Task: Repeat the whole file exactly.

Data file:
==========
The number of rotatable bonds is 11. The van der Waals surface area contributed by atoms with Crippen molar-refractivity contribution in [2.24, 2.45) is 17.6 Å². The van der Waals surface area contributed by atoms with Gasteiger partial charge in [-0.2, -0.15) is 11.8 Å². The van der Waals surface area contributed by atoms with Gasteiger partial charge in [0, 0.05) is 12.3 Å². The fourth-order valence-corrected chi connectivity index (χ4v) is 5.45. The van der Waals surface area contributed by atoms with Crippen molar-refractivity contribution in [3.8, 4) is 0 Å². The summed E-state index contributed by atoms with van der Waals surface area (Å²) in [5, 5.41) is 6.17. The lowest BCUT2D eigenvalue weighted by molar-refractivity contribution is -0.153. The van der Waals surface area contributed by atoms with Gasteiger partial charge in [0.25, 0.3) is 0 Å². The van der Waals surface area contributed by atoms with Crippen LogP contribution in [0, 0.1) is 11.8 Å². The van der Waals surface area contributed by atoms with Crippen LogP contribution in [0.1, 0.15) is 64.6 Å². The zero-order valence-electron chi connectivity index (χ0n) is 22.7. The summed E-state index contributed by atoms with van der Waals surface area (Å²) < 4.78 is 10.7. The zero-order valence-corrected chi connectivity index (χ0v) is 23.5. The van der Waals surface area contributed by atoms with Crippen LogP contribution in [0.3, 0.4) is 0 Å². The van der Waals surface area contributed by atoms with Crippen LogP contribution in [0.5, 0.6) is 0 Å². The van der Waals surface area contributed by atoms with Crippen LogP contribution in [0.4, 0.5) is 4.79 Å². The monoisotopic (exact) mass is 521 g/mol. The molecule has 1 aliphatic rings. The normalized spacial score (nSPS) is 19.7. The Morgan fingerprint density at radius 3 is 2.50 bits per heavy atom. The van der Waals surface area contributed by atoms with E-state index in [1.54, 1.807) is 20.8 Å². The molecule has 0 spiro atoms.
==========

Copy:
The number of rotatable bonds is 11. The van der Waals surface area contributed by atoms with Crippen molar-refractivity contribution in [2.24, 2.45) is 17.6 Å². The van der Waals surface area contributed by atoms with Gasteiger partial charge in [-0.2, -0.15) is 11.8 Å². The van der Waals surface area contributed by atoms with Gasteiger partial charge in [0, 0.05) is 12.3 Å². The fourth-order valence-corrected chi connectivity index (χ4v) is 5.45. The van der Waals surface area contributed by atoms with Crippen molar-refractivity contribution in [3.8, 4) is 0 Å². The summed E-state index contributed by atoms with van der Waals surface area (Å²) in [5, 5.41) is 6.17. The lowest BCUT2D eigenvalue weighted by molar-refractivity contribution is -0.153. The van der Waals surface area contributed by atoms with Gasteiger partial charge in [0.25, 0.3) is 0 Å². The van der Waals surface area contributed by atoms with Crippen LogP contribution in [0, 0.1) is 11.8 Å². The van der Waals surface area contributed by atoms with Crippen LogP contribution in [0.1, 0.15) is 64.6 Å². The zero-order valence-electron chi connectivity index (χ0n) is 22.7. The summed E-state index contributed by atoms with van der Waals surface area (Å²) < 4.78 is 10.7. The zero-order valence-corrected chi connectivity index (χ0v) is 23.5. The van der Waals surface area contributed by atoms with Crippen LogP contribution in [0.3, 0.4) is 0 Å². The van der Waals surface area contributed by atoms with Crippen LogP contribution in [0.5, 0.6) is 0 Å². The van der Waals surface area contributed by atoms with Crippen LogP contribution in [0.4, 0.5) is 4.79 Å². The monoisotopic (exact) mass is 521 g/mol. The molecule has 1 aliphatic rings. The normalized spacial score (nSPS) is 19.7. The Morgan fingerprint density at radius 3 is 2.50 bits per heavy atom. The van der Waals surface area contributed by atoms with E-state index in [1.54, 1.807) is 20.8 Å². The molecule has 0 spiro atoms.